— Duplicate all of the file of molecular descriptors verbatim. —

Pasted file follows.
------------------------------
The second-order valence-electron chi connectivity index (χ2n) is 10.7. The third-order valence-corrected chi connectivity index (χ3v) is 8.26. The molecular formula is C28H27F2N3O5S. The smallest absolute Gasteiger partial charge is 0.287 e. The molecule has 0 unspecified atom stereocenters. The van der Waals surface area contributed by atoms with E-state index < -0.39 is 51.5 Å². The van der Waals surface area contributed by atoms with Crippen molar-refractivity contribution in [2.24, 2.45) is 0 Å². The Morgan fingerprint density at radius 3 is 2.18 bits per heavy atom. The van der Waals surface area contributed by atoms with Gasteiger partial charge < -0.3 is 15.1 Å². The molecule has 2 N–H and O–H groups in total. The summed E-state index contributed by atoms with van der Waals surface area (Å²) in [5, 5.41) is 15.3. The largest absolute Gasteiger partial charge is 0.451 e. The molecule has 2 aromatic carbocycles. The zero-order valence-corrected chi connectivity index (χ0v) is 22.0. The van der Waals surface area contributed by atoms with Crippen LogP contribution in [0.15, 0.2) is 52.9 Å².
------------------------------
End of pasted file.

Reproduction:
The second-order valence-electron chi connectivity index (χ2n) is 10.7. The third-order valence-corrected chi connectivity index (χ3v) is 8.26. The molecular formula is C28H27F2N3O5S. The smallest absolute Gasteiger partial charge is 0.287 e. The molecule has 0 unspecified atom stereocenters. The van der Waals surface area contributed by atoms with E-state index < -0.39 is 51.5 Å². The van der Waals surface area contributed by atoms with Crippen molar-refractivity contribution in [2.24, 2.45) is 0 Å². The Morgan fingerprint density at radius 3 is 2.18 bits per heavy atom. The van der Waals surface area contributed by atoms with Gasteiger partial charge < -0.3 is 15.1 Å². The molecule has 2 N–H and O–H groups in total. The summed E-state index contributed by atoms with van der Waals surface area (Å²) in [5, 5.41) is 15.3. The largest absolute Gasteiger partial charge is 0.451 e. The molecule has 2 aromatic carbocycles. The zero-order valence-corrected chi connectivity index (χ0v) is 22.0. The van der Waals surface area contributed by atoms with Crippen LogP contribution in [0.15, 0.2) is 52.9 Å².